Back Away From the Candy & No One Gets Hurt

Ways to Handle the Leftover Halloween Candy Co-workers Bring to Work

Watch out for that post-Halloween sugar crash and all those empty calories this week, as well-meaning co-workers bring in buckets and bowls of leftover candy.

You should be aware that dipping into the Halloween candy bowl can expand your waistline and decrease your productivity, said registered dietitian Brooke Schantz of Loyola University Health System.

A sugar high can lead to a few minutes of initial alertness and provide a short burst of energy. But beware of the scary sugar crash. When the sugar high wears off, you’ll feel tired, fatigued and hungry.

Schantz offers these tips for coping with the coming abundance of office candy:

— Make a pact with your co-workers to not bring in leftover candy.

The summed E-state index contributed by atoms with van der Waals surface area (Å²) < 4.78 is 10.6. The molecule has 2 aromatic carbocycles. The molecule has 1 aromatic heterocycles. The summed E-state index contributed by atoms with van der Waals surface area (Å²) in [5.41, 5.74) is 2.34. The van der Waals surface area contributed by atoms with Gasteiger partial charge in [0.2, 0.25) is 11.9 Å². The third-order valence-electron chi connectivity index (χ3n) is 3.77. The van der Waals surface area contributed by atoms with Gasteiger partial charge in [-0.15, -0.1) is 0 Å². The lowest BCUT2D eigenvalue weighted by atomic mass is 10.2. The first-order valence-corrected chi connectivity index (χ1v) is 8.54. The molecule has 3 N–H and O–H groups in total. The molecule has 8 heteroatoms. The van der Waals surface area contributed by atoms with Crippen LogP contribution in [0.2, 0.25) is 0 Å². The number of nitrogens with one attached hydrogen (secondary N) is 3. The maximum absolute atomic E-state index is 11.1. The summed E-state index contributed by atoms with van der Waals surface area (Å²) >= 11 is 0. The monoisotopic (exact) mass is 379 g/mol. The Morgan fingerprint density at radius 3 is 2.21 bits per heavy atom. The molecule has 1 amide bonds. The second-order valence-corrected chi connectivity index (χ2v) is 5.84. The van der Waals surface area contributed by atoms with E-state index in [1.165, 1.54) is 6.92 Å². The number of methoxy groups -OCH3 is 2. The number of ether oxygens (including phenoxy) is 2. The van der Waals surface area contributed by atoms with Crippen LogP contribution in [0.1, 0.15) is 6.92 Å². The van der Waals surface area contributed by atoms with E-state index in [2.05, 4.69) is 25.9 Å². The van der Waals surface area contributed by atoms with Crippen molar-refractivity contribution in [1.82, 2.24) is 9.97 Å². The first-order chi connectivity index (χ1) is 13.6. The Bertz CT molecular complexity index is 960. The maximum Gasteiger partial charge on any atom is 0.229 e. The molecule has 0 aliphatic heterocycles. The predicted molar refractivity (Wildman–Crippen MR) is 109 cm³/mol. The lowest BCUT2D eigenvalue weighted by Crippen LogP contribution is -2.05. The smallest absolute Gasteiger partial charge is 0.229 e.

— Eat breakfast, so you don’t come to work hungry.

— Bring in alternative healthy snacks, such as low-fat yogurt, small low-fat cheese sticks, carrot sticks or cucumber slices. “Vegetables are a great healthy snack. You can’t overdose on vegetables,” Schantz said.

— If you must bring in candy, put it in an out-of-the-way location. “Don’t put it in people’s faces so they mindlessly eat it,” Schantz said. She cited one study that found that office workers ate an average of nine Hershey’s Kisses per week when the candy was conveniently placed on top of the desk, but only six Kisses when placed in a desk drawer and three Kisses when placed two feet from the desk. (The study was conducted by James Painter of Eastern Illinois University.)

— If you have to have a treat, try to limit yourself to a small, bite-size piece. Moderation is key.